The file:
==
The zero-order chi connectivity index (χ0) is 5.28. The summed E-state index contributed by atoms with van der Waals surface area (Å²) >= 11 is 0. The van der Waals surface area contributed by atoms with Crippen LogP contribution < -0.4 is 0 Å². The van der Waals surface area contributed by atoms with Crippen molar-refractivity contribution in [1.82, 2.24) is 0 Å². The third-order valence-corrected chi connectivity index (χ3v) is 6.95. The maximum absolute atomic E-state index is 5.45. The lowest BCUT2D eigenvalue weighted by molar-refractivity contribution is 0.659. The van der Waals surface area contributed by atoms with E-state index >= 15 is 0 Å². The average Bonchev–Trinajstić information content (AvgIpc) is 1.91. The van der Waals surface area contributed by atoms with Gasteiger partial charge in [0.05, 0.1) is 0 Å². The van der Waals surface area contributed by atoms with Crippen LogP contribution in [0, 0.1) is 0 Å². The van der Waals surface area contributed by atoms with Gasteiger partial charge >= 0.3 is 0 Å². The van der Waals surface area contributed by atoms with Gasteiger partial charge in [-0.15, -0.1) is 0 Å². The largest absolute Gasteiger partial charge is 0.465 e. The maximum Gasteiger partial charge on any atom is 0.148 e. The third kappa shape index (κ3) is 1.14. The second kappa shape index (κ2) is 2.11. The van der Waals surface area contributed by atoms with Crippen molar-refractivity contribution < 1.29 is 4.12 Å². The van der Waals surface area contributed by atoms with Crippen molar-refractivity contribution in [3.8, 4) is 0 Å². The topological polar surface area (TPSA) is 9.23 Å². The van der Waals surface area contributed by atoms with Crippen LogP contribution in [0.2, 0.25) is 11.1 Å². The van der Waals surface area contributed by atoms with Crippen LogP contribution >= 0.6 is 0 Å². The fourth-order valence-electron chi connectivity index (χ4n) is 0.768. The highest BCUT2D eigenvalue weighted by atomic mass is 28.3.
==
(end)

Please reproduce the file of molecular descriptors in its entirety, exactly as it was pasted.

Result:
The zero-order chi connectivity index (χ0) is 5.28. The summed E-state index contributed by atoms with van der Waals surface area (Å²) >= 11 is 0. The van der Waals surface area contributed by atoms with Crippen LogP contribution < -0.4 is 0 Å². The van der Waals surface area contributed by atoms with Crippen molar-refractivity contribution in [1.82, 2.24) is 0 Å². The third-order valence-corrected chi connectivity index (χ3v) is 6.95. The maximum absolute atomic E-state index is 5.45. The lowest BCUT2D eigenvalue weighted by molar-refractivity contribution is 0.659. The van der Waals surface area contributed by atoms with E-state index >= 15 is 0 Å². The average Bonchev–Trinajstić information content (AvgIpc) is 1.91. The van der Waals surface area contributed by atoms with Gasteiger partial charge in [0.05, 0.1) is 0 Å². The van der Waals surface area contributed by atoms with Crippen LogP contribution in [0, 0.1) is 0 Å². The van der Waals surface area contributed by atoms with Gasteiger partial charge >= 0.3 is 0 Å². The van der Waals surface area contributed by atoms with Gasteiger partial charge in [-0.15, -0.1) is 0 Å². The largest absolute Gasteiger partial charge is 0.465 e. The maximum Gasteiger partial charge on any atom is 0.148 e. The third kappa shape index (κ3) is 1.14. The second kappa shape index (κ2) is 2.11. The van der Waals surface area contributed by atoms with Crippen molar-refractivity contribution < 1.29 is 4.12 Å². The van der Waals surface area contributed by atoms with Crippen molar-refractivity contribution in [3.8, 4) is 0 Å². The topological polar surface area (TPSA) is 9.23 Å². The van der Waals surface area contributed by atoms with Crippen LogP contribution in [0.2, 0.25) is 11.1 Å². The van der Waals surface area contributed by atoms with Crippen LogP contribution >= 0.6 is 0 Å². The fourth-order valence-electron chi connectivity index (χ4n) is 0.768. The highest BCUT2D eigenvalue weighted by atomic mass is 28.3.